Ruben Amaro Jr. follows up a home run by hitting into a unassisted triple play to Eric Bruntlett
Put simply; the trade that brought Roy Halladay to Philadelphia was an outstanding move by GM Ruben Amaro Jr. (who will be referred to as RAJ from here on out.) I know plenty Phillies fans were upset the team gave up Kyle Drabek, but when you have a chance to add one of the three best pitchers in all of baseball to a World Series team you pull the trigger. Drabek is still at least another year away from making an impact in the Majors while Halladay immediately makes the Phils a dramatically better team.
What’s the problem then? Why am I frustrated as hell despite the fact that we added an absolute stud to the top of our rotation? Because as good as the Halladay trade was, the Cliff Lee trade to Seattle was that bad. Not only did the Phillies not get fair market value for Lee (and that may be an understatement), they rushed a decision that they still had quite a bit of time to make. Why move Lee right now?!? The Phils could have held on to him through the All-Star break and kept trying to work out an extension, and if Lee still insisted on becoming a free agent RAJ could have traded him before the deadline and gotten more for the Cy Young winner from another contender (the prospect haul would have been a lot better; just ask the Blue Jays, who are seriously regretting not trading Halladay before last season’s deadline.)
Perfect metaphor for the situation? RAJ was dealt two aces in a Texas Hold’em game but panicked, over-bet on the flop, and scared everyone else out of the hand. Sure he won the blinds, but how much more could he have ended up with if he had just been more patient? Who knows how much a team like the Angels may have been willing to give for a pitcher like Lee, especially to keep him away from their division rivals? We may never know.
Now before all ten of you Mariner fans get too excited, this deal isn’t as fantastic for you as it may at first seem. Despite having a terrific top of the rotation, they still have a lot of work ahead of them to stand a chance at winning the AL West, and their chances of re-signing Lee prior to him becoming a free agent are next to none. In all likelihood Cliff Lee is going to end up in a different uniform next season, so you Mariners fan(s) tell me if that was worth three of your better prospects. If you win the division and make a long playoff run? Maybe. But if you tank and finish third again (much more likely to happen) it absolutely wasn’t.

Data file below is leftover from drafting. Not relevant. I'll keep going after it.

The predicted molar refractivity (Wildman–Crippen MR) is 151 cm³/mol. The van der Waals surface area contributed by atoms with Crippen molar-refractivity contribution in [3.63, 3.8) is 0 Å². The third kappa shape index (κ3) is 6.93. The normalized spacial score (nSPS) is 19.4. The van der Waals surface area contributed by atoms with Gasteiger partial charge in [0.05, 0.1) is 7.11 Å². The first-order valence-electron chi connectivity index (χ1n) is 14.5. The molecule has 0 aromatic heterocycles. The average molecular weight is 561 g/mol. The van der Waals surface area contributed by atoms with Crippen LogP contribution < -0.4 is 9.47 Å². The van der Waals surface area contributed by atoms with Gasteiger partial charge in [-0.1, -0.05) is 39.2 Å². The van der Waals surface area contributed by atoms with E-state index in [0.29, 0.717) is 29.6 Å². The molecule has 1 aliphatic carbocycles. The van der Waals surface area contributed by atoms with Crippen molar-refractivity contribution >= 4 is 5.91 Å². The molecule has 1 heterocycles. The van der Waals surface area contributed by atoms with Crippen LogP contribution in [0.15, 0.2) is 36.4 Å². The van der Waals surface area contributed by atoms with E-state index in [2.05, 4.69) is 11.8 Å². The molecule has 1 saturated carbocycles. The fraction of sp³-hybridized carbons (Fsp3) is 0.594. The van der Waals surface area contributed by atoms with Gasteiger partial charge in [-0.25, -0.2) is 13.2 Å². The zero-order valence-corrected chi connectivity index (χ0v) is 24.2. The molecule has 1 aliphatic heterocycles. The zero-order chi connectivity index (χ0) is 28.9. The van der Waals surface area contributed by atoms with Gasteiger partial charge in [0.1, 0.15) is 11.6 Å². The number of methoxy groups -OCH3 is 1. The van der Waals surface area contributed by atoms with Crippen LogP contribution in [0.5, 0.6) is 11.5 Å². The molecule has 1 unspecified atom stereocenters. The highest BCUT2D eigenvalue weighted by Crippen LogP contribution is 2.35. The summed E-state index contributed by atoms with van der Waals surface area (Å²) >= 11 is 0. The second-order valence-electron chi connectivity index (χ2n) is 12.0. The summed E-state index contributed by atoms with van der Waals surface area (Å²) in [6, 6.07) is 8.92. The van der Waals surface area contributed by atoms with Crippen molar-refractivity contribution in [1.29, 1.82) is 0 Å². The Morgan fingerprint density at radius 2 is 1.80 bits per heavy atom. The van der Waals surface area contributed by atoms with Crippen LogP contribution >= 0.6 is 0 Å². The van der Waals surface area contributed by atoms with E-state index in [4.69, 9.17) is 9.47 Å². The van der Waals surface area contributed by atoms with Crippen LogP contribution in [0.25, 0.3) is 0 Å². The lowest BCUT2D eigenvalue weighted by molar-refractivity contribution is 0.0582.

Still, the real losers in the trade were the Phillies, for the sheer fact that they rushed a Cliff Lee trade instead of playing the market and seeing how much they really could get for him. Hell, in a perfect world they’d keep Lee at least through the All-Star break and practically guarantee themselves another division title, but I guess that would have impacted the bottomline a bit too much and made a wee bit too much sense. A pity, really.
Just how much of an upgrade is Halladay over Lee?
Over and over the past few days on ESPN the talking heads repeated the same question; “is Halladay that big an upgrade over Cliff Lee?” The consensus answer? He is better, but only slightly. These people are morons. Just look at the career numbers between the two pitchers…
2008: 2.54/1.11 (Cy Young)
2009: (with Cleveland) 3.14/1.30
2009: (with Philly) 3.39/1.13
Lee is a very good pitcher, but throughout his career he has been either brilliant, or awful. People are quick to point out how outstanding he was in the ’09 playoffs, but how soon they forget how inconsistent he was over the final few weeks of the season. From August 29th to September 25th Lee gave up six or more earned runs in three out of six starts. It’s not like the teams that torched him were that good either (Atlanta, Houston, and Milwaukee.)